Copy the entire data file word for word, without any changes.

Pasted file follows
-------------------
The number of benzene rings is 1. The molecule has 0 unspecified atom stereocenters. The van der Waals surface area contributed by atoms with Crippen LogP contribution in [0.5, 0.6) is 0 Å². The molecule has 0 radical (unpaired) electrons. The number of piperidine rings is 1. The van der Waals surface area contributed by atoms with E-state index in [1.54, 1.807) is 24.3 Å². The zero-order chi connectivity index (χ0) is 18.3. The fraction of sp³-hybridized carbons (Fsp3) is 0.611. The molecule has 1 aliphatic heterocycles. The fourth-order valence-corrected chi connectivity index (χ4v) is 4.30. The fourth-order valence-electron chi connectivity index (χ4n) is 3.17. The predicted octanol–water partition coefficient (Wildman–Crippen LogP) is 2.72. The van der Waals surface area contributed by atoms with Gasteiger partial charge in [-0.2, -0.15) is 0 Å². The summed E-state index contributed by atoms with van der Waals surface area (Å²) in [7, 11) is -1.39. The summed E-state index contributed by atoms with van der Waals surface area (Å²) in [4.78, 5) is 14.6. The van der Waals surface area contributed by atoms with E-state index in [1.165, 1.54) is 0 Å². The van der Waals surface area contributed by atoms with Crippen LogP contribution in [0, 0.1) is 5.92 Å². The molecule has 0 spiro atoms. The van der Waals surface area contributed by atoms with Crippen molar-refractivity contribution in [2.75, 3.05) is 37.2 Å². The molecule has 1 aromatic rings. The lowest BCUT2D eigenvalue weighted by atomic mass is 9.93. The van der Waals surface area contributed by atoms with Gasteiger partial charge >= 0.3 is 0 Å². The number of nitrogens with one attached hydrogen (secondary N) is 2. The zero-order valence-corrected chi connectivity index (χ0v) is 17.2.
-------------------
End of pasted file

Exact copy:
The number of benzene rings is 1. The molecule has 0 unspecified atom stereocenters. The van der Waals surface area contributed by atoms with Crippen LogP contribution in [0.5, 0.6) is 0 Å². The molecule has 0 radical (unpaired) electrons. The number of piperidine rings is 1. The van der Waals surface area contributed by atoms with E-state index in [1.54, 1.807) is 24.3 Å². The zero-order chi connectivity index (χ0) is 18.3. The fraction of sp³-hybridized carbons (Fsp3) is 0.611. The molecule has 1 aliphatic heterocycles. The fourth-order valence-corrected chi connectivity index (χ4v) is 4.30. The fourth-order valence-electron chi connectivity index (χ4n) is 3.17. The predicted octanol–water partition coefficient (Wildman–Crippen LogP) is 2.72. The van der Waals surface area contributed by atoms with Gasteiger partial charge in [-0.2, -0.15) is 0 Å². The summed E-state index contributed by atoms with van der Waals surface area (Å²) in [7, 11) is -1.39. The summed E-state index contributed by atoms with van der Waals surface area (Å²) in [4.78, 5) is 14.6. The van der Waals surface area contributed by atoms with E-state index in [1.165, 1.54) is 0 Å². The van der Waals surface area contributed by atoms with Crippen LogP contribution in [0, 0.1) is 5.92 Å². The molecule has 0 spiro atoms. The van der Waals surface area contributed by atoms with Crippen molar-refractivity contribution in [2.75, 3.05) is 37.2 Å². The molecule has 1 aromatic rings. The lowest BCUT2D eigenvalue weighted by atomic mass is 9.93. The van der Waals surface area contributed by atoms with Gasteiger partial charge >= 0.3 is 0 Å². The number of nitrogens with one attached hydrogen (secondary N) is 2. The zero-order valence-corrected chi connectivity index (χ0v) is 17.2.